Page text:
I felt my entire world just crashing around me. Like I couldn’t breathe. I just sat there in shock and nonstop tears just flowed down my face.
It felt like a lifetime for the doctor to come back. I remember being so panicked that he might come out with bad news. I felt like I was suffocating.
When the doctor finally came back from surgery, he said they were able to stop the bleeding and fix the wound, and that Eli was going to be okay.
Eli was given time to heal and then a new Mic-Key button was placed.
Of course, no more night feedings were given and we switched to days, having to feed Eli every two hours. I received nursing care to help with it…. My son’s quality of life was poor. We tried an automatic pump for school but Eli just couldn’t handle using it. It made noise, and the constant slow flow I think felt weird to him. We tried having the school nurse give feedings but for my autistic son, it was all too much so I decided to homeschool him for a while.
When Eli was about 7 years old, I came across an Autism Center that had opened up about 2.5 hours away from where I lived. I made an appointment for Eli and took him to see if they could help me find some answers or services to help my son. Because a lot of children on the spectrum seem to have gut issues, one of the things they hooked us up with was a GI doctor.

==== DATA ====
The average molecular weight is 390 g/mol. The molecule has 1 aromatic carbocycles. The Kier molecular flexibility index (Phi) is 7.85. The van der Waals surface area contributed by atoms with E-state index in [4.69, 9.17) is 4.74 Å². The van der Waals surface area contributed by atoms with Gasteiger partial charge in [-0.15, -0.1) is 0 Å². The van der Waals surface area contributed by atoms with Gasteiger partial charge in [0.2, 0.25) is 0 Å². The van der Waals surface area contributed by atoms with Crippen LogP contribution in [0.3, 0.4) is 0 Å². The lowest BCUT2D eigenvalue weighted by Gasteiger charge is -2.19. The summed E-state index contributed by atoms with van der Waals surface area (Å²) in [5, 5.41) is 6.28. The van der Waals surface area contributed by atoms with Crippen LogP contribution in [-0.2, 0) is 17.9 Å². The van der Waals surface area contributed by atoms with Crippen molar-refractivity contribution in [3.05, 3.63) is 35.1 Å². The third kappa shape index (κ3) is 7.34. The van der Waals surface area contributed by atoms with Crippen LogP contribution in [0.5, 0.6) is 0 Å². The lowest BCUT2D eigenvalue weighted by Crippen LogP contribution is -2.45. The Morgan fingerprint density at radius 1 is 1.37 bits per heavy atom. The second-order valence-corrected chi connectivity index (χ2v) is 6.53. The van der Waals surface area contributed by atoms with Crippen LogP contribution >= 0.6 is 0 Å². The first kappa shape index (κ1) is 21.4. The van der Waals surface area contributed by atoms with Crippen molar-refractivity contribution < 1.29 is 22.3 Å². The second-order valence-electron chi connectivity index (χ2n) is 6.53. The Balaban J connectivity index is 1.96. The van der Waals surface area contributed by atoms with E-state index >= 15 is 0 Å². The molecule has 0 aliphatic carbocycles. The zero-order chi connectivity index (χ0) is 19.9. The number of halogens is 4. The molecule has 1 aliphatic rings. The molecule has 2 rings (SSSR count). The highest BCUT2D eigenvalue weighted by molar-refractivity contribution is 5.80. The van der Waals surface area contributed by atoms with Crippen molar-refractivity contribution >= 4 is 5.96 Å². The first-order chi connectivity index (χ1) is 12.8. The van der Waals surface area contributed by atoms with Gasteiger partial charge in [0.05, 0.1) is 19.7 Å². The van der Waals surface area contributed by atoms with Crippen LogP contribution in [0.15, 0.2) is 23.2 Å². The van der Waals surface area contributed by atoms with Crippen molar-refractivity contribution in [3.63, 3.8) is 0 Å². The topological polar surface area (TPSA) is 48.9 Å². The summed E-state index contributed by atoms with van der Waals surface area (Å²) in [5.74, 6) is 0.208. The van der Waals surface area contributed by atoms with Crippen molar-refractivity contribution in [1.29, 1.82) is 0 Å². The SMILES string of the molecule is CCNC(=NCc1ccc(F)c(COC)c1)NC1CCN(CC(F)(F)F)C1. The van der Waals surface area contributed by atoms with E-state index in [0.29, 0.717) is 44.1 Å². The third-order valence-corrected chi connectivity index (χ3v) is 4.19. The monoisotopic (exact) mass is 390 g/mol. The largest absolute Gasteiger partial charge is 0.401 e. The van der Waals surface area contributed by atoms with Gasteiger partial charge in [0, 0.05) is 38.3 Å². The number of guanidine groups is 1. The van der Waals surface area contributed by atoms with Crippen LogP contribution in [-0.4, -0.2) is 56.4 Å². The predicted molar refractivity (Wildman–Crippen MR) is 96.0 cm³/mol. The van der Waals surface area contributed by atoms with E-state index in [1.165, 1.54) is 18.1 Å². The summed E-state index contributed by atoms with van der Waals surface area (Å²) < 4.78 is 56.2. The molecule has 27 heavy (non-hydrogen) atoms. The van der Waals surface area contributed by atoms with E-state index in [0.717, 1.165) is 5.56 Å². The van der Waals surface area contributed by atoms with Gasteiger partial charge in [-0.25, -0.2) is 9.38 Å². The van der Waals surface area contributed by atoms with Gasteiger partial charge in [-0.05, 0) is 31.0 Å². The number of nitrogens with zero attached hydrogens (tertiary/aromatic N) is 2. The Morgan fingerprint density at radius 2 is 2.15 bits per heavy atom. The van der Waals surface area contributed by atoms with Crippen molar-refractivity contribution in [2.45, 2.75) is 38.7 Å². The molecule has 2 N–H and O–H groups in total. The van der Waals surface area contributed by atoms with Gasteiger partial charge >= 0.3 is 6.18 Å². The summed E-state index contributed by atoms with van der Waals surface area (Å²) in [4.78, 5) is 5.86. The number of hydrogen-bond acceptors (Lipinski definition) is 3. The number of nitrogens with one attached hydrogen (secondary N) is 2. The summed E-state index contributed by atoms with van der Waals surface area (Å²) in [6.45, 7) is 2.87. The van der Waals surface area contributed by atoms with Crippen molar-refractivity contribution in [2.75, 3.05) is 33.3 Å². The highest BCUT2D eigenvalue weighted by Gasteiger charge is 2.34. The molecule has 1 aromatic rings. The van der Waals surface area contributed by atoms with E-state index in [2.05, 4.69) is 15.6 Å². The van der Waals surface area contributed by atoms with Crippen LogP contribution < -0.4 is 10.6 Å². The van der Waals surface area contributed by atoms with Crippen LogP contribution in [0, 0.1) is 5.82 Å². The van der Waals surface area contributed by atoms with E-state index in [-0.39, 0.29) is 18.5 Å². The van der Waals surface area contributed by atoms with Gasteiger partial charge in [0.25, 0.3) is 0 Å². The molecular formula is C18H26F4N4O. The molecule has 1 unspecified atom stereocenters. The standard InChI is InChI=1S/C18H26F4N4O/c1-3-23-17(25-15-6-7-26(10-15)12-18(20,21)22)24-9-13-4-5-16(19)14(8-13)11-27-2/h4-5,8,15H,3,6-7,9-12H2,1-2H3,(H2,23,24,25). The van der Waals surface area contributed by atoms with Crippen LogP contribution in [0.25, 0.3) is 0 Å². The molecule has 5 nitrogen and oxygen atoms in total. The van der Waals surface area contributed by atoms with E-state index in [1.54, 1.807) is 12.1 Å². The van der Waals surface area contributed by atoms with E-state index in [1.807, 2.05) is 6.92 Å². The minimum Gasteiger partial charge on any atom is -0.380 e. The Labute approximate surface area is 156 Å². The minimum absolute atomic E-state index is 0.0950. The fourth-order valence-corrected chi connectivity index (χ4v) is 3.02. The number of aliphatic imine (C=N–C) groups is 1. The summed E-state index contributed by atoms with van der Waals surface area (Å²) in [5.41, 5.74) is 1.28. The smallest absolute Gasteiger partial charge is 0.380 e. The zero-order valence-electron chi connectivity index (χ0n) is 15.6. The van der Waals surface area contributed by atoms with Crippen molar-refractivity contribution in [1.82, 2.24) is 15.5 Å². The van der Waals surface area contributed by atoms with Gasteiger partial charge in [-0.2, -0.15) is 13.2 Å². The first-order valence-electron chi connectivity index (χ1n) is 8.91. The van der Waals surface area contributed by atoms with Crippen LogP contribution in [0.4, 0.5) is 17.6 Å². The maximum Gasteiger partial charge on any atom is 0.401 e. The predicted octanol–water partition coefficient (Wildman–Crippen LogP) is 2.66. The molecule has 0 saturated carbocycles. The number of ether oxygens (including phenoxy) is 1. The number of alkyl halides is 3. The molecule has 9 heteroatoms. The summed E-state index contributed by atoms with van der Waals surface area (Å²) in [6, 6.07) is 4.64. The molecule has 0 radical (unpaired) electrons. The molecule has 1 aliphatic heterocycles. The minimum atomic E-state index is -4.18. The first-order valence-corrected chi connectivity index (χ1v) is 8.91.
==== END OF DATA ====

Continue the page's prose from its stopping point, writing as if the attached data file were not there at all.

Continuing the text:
When Eli’s appointment finally neared, We took the trip back out and met with the doctor. He wanted to perform an outpatient Endoscopy procedure. So, we went home and patiently waited for his appointment.
On appointment day, we once again took the drive out and had the procedure done. The doctor came out with some absolutely unbelievable news and photos. Eli had Severe Gastritis. So severe, it looked like it had been like that for a very very long time. His stomach and throat were so inflamed, and he had scar tissue.
The Dr. said the chances were likely that my son never had Failure to Thrive in the first place, but since the hospital never checked for Gastritis and just opted for a G-tube, he now does have Failure to Thrive and severe gastritis.
The absolute agony my heart felt from hearing this. This meant that my son was in pain and suffering for such a long time. I was so angry, I was nauseous. The doctor put him on Prevacid to treat it.
Really? After all this time? An anti-acid capsule is what he needs?
When we had to switch back to the local hospital, I remember sitting around a table with the doctors discussing Eli’s care and I asked the doctor why Eli hadn’t been given an outpatient procedure like that? She explained to me that “They just don’t give outpatient procedures like that to children that young”. I expressed to her that this one decision to just assume what it was, cost my child years of discomfort. I later called the hospital and asked for a new doctor. I told them the situation and they obliged. Eli’s next doctor was a really great GI doctor that helped get Eli where he is today. A year or so later he went through another outpatient endoscopy due to having issues again and they upped his dose of Prevacid which seemed to help take care of the situation.